Haveli cultivation turns desolated landscape into paradise: Case study of Poora Birdha village, Lalitpur district
- 200-year-old traditional rainwater harvesting system brought back into practice
- Construction of haveli structures enhanced surface and groundwater availability
- Migration from villages stopped; villagers return home from cities
Talbehat (Lalitpur): Water is the basis of life. It is difficult to think of life without water. This is particularly true in the Poora Birdha village of Talbehat block at Lalitpur district, Uttar Pradesh, India. About 3-4 years ago, with very low freshwater availability, farming was almost impossible and the community was struggling. The situation was worse in the Nakti Devi cluster of the Poora Birdha village. Most of the land area in this cluster was possessed by tribal families as the state government allocated common available land to the marginalized, isolated and deprived populations under the social welfare scheme long ago. The overarching aim of this scheme was to improve the livelihood status of vulnerable families through farming; however, this did not happen. Due to insufficient rainfall, this cluster suffered water scarcity over the years, which was largely due to its position at uppermost part of the landscape with degraded land status. Water availability in dug wells was poor and water bodies such as ponds and puddles were defunct. Farming remained a daydream for the tribal families. Ironically, despite accruing landholding status, 40-50 of such families are neither categorized into a tribal group nor a farming community. Under such circumstances, they were compelled to migrate elsewhere to earn their living through daily wage labor, and the Nakti Devi cluster turned desolate.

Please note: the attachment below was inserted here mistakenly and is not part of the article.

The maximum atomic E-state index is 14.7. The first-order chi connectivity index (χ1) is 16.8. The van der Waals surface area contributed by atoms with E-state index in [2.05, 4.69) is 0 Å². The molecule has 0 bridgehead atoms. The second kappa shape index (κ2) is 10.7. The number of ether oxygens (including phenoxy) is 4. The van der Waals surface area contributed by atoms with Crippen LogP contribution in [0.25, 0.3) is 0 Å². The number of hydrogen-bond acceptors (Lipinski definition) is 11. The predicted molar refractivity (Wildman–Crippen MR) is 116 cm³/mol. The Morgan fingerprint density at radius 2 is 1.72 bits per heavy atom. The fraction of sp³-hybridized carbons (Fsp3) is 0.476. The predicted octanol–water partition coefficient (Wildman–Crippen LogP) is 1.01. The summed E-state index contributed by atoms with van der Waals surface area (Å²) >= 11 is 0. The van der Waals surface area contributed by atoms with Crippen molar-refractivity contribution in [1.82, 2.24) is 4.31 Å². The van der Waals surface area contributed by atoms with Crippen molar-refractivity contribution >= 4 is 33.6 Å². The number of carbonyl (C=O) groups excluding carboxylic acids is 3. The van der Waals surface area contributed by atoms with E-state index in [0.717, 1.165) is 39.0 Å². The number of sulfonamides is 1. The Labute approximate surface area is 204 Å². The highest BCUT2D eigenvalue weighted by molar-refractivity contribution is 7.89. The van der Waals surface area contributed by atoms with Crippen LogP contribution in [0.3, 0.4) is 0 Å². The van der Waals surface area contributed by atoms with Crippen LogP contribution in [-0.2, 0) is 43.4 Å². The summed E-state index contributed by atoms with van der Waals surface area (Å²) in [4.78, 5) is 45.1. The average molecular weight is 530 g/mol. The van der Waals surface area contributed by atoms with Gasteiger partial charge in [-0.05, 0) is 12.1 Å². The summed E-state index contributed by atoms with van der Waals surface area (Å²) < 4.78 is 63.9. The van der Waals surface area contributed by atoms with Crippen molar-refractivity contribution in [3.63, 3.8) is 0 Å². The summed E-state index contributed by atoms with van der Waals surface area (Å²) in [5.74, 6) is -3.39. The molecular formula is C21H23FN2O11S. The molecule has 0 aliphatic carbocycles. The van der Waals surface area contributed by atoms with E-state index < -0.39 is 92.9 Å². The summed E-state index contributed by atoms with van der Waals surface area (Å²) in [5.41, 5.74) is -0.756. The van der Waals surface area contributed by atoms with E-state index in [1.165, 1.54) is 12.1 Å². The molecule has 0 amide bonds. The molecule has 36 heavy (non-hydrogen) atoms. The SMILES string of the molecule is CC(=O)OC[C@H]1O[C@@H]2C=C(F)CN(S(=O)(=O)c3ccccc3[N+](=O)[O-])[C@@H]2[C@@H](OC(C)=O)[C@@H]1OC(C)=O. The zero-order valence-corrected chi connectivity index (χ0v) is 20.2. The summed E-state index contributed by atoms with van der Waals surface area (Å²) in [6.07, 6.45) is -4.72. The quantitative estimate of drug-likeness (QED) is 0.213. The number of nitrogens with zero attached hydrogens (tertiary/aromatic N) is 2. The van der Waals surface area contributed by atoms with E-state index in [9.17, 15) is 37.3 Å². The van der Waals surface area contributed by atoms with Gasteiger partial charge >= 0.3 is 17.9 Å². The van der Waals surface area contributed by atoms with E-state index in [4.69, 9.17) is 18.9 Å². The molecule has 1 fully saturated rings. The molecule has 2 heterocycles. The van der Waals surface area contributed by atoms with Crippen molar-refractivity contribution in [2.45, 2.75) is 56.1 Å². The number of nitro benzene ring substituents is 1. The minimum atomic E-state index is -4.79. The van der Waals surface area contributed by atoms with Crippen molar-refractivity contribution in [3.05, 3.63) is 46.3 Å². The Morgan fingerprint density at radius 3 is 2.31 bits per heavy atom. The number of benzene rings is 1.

Although life was unbearable under such a bleak scenario, Sarman and his wife Khumano did not give up and decided to stay back in the village. They were determined to cultivate minimum land area (half a beegha) to achieve food security for their family with profound courage and hard work. They were engaged in various farming operations such as ploughing, sowing and even irrigation to nurture their crops manually. Water, which was most difficult to acquire, was fetched from distant wells in pots to irrigate the plants. They spent most of the day, from morning to evening, fetching water to fulfil the irrigation needs of the half-beegha land.
This story was first published by Dainik Jagran